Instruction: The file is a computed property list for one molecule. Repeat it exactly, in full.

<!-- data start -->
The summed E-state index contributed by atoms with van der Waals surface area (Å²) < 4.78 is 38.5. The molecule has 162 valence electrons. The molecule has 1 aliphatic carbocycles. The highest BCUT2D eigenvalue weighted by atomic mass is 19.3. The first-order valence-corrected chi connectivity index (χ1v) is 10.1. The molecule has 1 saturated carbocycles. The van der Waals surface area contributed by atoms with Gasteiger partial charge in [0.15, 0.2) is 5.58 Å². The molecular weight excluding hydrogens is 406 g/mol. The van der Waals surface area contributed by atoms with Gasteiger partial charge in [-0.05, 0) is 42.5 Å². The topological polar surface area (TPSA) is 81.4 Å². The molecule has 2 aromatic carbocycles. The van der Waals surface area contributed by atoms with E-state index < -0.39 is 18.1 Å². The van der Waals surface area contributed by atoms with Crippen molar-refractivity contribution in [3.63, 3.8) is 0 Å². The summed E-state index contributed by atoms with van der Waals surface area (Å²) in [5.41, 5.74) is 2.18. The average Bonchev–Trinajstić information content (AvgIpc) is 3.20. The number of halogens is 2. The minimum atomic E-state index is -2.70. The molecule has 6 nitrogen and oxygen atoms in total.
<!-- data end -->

The summed E-state index contributed by atoms with van der Waals surface area (Å²) < 4.78 is 38.5. The molecule has 162 valence electrons. The molecule has 1 aliphatic carbocycles. The highest BCUT2D eigenvalue weighted by atomic mass is 19.3. The first-order valence-corrected chi connectivity index (χ1v) is 10.1. The molecule has 1 saturated carbocycles. The van der Waals surface area contributed by atoms with Gasteiger partial charge in [0.15, 0.2) is 5.58 Å². The molecular weight excluding hydrogens is 406 g/mol. The van der Waals surface area contributed by atoms with Gasteiger partial charge in [-0.05, 0) is 42.5 Å². The topological polar surface area (TPSA) is 81.4 Å². The molecule has 2 aromatic carbocycles. The van der Waals surface area contributed by atoms with E-state index < -0.39 is 18.1 Å². The van der Waals surface area contributed by atoms with Crippen molar-refractivity contribution in [3.63, 3.8) is 0 Å². The summed E-state index contributed by atoms with van der Waals surface area (Å²) in [5.41, 5.74) is 2.18. The average Bonchev–Trinajstić information content (AvgIpc) is 3.20. The number of halogens is 2. The minimum atomic E-state index is -2.70. The molecule has 6 nitrogen and oxygen atoms in total.